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December 21, 2006
How To Characterize Economic Policy In The 90's
A comment made by pgl in one of yesterday's posts at Angry Bear caught my attention:
And [why is chairman of Bush's Council of Economic Advisers Ed] Lazear opposed to my suggestion of easy money with tight fiscal policy, which was the 1993 approach?
What got me thinking was this: Was the policy in the period referenced by pgl really one of "easy money" and "tight fiscal policy"?
Answering that question requires answering the prior question of what, exactly, do those terms mean. That is not a straightforward task, but let me give it a shot. I'll start by suggesting -- as I have done before -- that a characterization of the stance of monetary policy -- as tight or easy, restrictive or stimulative, contractionary or expansionary -- can be found in the yield curve, or the spread between short-term interest rates and long-term interest rates.
What about fiscal policy? I suppose that what many people have in mind is the government surplus of revenue over expenditure relative to GDP or, alternatively, the "standardized" or "cyclically-adjusted" budget surplus relative to "potential" GDP. As explained by the Congressional Budget Office:
The size of the budget deficit is influenced by temporary factors, such as the effects of the business cycle or one-time shifts in the timing of federal tax receipts and spending, and the longer-lasting impact of such factors as tax and spending legislation, changes in the trend growth rate of the economy, and movements in the distribution and proportion of income subject to taxation. To help separate out those factors, this report presents estimates of two adjusted budget measures: the cyclically adjusted surplus or deficit (which attempts to filter out the effects of the business cycle) and the standardized-budget surplus or deficit (which removes other factors in addition to business-cycle effects).
With that background, here are pictures of the difference between the yield on 10-year (constant-maturity) Treasury securities and the effective federal funds rate...
...and various measures of the government surplus:
Is pgl right? Does it look like, let's say the Clinton years, were a period of tight fiscal policy and easy monetary policy?
You are not surprised, I presume, to see that there is a pretty good case on the fiscal policy characterization -- though it is interesting that the G.H.W Bush years look every bit as good as the Clinton years by the standardized surplus measure. (I haven't checked this carefully, but I suspect this may have something to do with smoothing out expenditures and receipts associated with the activities of the Resolution Trust Association created to manage the aftermath of the S&L crisis of the 80's, as well as adjustments for extraordinary capital gains taxes in the latter 90s.)
The case for easy money is a bit tougher. If you accept the 10-year/funds-rate spread as being related to the relative ease of monetary policy, then the period from 1993 to 1995 looks relatively stimulative. But the latter part of the decade is not so readily characterized in that manner -- and that is precisely the time when the budget deficits really shrink.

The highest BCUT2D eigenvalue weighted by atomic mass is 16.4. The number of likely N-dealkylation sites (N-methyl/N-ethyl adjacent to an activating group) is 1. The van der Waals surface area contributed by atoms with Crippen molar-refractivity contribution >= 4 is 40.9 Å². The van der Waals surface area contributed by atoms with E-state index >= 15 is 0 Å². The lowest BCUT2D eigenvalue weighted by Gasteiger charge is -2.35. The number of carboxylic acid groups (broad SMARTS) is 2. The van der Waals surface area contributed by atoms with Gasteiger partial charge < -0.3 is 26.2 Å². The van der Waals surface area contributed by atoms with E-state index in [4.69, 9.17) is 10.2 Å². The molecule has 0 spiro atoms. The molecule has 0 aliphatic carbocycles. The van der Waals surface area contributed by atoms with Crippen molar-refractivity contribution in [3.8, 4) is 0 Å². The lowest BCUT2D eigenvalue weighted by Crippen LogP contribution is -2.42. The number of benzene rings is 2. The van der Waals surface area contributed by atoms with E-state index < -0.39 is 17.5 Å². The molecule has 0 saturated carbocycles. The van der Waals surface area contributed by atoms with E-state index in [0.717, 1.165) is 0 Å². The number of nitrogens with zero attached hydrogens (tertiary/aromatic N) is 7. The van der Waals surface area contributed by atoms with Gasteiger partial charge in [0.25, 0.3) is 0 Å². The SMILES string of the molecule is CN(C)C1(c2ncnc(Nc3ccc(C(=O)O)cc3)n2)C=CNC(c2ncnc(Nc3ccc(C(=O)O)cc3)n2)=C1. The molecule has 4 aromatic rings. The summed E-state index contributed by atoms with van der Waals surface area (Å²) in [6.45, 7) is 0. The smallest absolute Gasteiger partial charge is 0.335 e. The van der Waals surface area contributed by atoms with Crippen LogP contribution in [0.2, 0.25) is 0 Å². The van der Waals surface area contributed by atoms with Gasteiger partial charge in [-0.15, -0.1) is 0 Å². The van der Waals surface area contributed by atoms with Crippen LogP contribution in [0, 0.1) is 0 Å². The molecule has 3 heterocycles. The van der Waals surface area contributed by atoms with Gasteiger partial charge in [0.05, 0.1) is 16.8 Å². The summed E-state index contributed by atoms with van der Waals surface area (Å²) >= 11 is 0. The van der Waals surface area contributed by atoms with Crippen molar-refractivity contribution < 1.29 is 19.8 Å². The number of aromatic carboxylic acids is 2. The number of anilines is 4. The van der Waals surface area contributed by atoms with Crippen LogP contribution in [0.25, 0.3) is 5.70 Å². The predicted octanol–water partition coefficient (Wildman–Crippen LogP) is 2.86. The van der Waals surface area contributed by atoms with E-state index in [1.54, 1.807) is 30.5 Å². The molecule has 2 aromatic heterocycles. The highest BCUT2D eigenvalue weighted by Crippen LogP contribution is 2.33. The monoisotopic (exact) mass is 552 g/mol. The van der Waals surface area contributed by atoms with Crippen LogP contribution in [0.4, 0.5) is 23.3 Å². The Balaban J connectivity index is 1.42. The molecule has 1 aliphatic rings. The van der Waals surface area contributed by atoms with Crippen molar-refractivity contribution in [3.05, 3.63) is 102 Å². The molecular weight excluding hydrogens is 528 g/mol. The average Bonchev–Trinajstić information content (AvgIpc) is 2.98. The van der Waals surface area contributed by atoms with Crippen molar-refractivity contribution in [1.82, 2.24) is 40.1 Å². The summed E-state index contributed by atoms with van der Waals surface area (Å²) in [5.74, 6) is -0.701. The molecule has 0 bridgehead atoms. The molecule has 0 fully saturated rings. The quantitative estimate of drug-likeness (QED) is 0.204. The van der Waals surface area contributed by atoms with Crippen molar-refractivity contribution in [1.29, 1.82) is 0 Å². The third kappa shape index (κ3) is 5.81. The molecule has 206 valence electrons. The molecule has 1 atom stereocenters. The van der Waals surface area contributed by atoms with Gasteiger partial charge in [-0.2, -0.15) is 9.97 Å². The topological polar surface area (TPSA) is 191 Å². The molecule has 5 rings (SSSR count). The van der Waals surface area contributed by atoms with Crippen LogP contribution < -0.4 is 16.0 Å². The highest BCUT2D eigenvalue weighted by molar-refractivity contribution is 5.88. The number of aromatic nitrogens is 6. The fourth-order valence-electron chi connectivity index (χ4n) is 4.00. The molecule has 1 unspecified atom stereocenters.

The story can get complicated if you throw in the proposition that the relationship between short-term and long-term interest rates changed in the past 10 years or so, an idea that is currently in favor as a rationale for not worrying about the inverted yield curve today. And, of course, you might reasonably object to my whole exercise by arguing that fiscal and monetary policy are really as much about what people expect to happen as they are about what is actually happening at any point in time.
I can readily agree to the proposition that fiscal policy ought to "tighten" up - though I would emphasize entitlement and tax reform in that definition, as opposed to any particular stand on how fast or how far deficits should recede. As for monetary policy, I'll appeal to higher authority:
Price stability plays a dual role in modern central banking: It is both an end and a means of monetary policy.
As one of the Fed's mandated objectives, price stability itself is an end, or goal, of policy...
Although price stability is an end of monetary policy, it is also a means by which policy can achieve its other objectives. In the jargon, price stability is both a goal and an intermediate target of policy. As I will discuss, when prices are stable, both economic growth and stability are likely to be enhanced, and long-term interest rates are likely to be moderate. Thus, even a policymaker who places relatively less weight on price stability as a goal in its own right should be careful to maintain price stability as a means of advancing other critical objectives.
If that ends up being "easy" money, well, so be it.
UPDATE: pgl responds in his usual intelligent fashion, noting (as he does in the comments below), that the high-growth late 1990s did indeed call for a tighter fiscal policy. What this suggests to me (as I also note in the comments below) is that it is not so clear that we ought to think of the stance of monetary policy in relation to fiscal circumstances. My inclination is to suggest that something like the Taylor rule -- with its emphasis on inflation goals and the level of economic activity relative to its potential - is a more robust approach to characterizing the appropriate course of monetary policy.
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